The old war horse defeats this Government in a referendum for a second time in 18 months. Took Mary Lou McDonald out in a key debate and was the de facto head of the No campaign.
McDowell, having previously argued for its abolition, then became its strongest advocate saying it was the strongest bulwark against an overly centralised executive. Denounced the abolition proposal as a "power grab".
The Fianna Fail leader's decision to oppose the abolition may have been driven by a sense of opportunism, but his gamble has paid off. Performed well in the key debates.
Prof John Crown
The UCD and St Vincent's Hospital oncologist was a vociferous campaigner for the retention and reform of the Upper House.
Prof Crown used traditional media and social media platforms as well as a last-minute text campaign to argue the case against doing away with the Seanad.
He also performed well in a key interview against Transport Minister Leo Varadkar on RTE Radio.
Fine Gael rebel Lucinda Creighton weighed in on the No side towards the end of the campaign, linking up with McDowell. Given their expulsion from FG in the wake of the passage of the abortion legislation during the summer, the decision of the Reform Alliance to support the retention certainly solidified the wedge between them and their former party.
Rebels like Fidelma Healy Eames also criticised the Fine Gael claim that abolishing the Seanad would save €20m a year.
BIGGEST LOSERS IN SEANAD REFERENDUM
"The biggest loser in all of this is the Taoiseach. It was the Taoiseach's referendum," FF's Billy Kelleher said yesterday.
This was Mr Kenny's own personal crusade and he continued with it despite having little or no support for the proposal within his own party and Government.
Yet, the recriminations against him from within FG started on Friday amid widespread confusion at polling stations and over the tone and tenor of the party's campaign.
Some of his senators were also "personally hurt" by the "campaign of lies" being orchestrated from HQ.
However, despite denials from some of his chief lieutenants, Mr Kenny's decision not to debate his own idea on television in a national debate did become a stick with which to beat him.
Ultimately, he has suffered a major blow to his stature and his credibility, and he knows it was all of his own making.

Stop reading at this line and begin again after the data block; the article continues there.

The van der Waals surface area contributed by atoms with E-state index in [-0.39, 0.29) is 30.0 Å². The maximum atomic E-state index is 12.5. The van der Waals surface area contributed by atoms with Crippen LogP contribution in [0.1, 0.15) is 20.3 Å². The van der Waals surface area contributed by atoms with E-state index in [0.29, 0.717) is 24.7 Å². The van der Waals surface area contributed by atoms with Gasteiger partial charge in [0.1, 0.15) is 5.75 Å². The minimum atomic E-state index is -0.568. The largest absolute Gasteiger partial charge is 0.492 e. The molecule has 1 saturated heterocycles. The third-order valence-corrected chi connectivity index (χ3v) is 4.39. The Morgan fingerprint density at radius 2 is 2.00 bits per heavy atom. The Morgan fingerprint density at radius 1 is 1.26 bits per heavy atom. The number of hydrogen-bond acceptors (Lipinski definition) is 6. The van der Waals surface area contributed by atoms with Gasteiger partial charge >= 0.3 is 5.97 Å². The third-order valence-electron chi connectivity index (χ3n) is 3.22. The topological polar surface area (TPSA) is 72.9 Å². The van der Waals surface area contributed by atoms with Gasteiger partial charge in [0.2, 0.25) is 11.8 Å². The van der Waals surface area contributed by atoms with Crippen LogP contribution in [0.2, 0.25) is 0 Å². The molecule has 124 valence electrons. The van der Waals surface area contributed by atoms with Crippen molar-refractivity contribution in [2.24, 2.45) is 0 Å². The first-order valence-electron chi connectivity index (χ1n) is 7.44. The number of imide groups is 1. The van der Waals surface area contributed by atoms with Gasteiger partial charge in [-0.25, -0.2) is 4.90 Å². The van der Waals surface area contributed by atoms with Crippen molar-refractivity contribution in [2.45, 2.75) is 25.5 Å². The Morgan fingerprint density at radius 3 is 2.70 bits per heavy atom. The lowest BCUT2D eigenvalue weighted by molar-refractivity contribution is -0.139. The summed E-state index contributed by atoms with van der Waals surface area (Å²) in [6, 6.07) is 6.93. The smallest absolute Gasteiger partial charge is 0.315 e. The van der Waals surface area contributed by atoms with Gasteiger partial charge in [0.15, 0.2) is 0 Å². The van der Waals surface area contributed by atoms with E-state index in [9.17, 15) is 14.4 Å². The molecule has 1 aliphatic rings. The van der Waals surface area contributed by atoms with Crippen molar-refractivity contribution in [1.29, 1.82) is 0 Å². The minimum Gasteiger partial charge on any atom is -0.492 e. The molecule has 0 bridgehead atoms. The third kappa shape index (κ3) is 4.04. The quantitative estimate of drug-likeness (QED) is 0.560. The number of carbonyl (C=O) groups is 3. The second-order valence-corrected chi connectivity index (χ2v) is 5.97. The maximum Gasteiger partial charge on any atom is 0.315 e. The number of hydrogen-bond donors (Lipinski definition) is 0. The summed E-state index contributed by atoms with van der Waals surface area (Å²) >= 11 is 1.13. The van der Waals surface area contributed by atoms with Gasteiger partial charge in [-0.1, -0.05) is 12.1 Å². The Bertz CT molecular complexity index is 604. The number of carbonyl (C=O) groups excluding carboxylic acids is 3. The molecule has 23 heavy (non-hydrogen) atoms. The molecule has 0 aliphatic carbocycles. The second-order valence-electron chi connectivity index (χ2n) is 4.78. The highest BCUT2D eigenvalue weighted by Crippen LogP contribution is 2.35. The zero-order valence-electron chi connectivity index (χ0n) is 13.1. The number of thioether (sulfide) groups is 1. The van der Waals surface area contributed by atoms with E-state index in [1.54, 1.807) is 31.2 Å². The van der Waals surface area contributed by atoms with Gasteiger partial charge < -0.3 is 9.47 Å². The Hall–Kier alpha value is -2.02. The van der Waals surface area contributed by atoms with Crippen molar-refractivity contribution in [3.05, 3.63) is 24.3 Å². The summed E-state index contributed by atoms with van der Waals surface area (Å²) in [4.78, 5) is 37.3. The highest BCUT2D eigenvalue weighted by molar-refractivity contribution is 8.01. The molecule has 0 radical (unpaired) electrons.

Dropped his notes in the RTE debate, dropped the ball massively on the Seanad referendum. Handed the poisoned chalice by Mr Kenny to be the director of elections for this campaign, but this defeat must mean he is now politically dead.
Mr Bruton, who had been anonymous since his failed heave against Mr Kenny in 2010, was given the task of spearheading a campaign that never ignited and which was constantly dogged by accusations of lying to the people.
As director, it was his responsibility to clear the posters which claimed €20m would be saved a year by abolishing the Upper House, which turned out to be untrue.
He also allowed a series of derogatory statements to be made about senators, which deeply angered many FG members of the Seanad.
Having previously been the party of constant opposition, Sinn Fein surprised many by deciding to support the Seanad's abolition. Indeed, the party itself was split and yesterday's result will heap pressure on leader Gerry Adams, but also his ubiquitous deputy Mary Lou McDonald.
Mary Lou was severely beaten by Michael McDowell in a high-profile TV3 debate, and she never looked comfortable siding with the establishment devils of FG.
She has been bruised by this campaign but her bid to become SF leader in 2016 has not been fatally damaged.
Given he is the leader of the junior coalition party in a Government that has lost another referendum, Eamon Gilmore has to be included in the list of losers.
However, the damage to Mr Gilmore is somewhat less to that inflicted upon Mr Kenny, as Labour was also lukewarm on the idea, and its members were less than vigorous in their efforts during the campaign. Certainly, the gleeful tweets and statements from some Labour TDs and senators showed the party's commitment to the Upper House's abolition.
But, there may be a sting in the tail for Mr Gilmore. Given there is a large number of further referendums to come including one on the introduction of gay marriage, Labour may receive the same treatment that FG got when the time comes.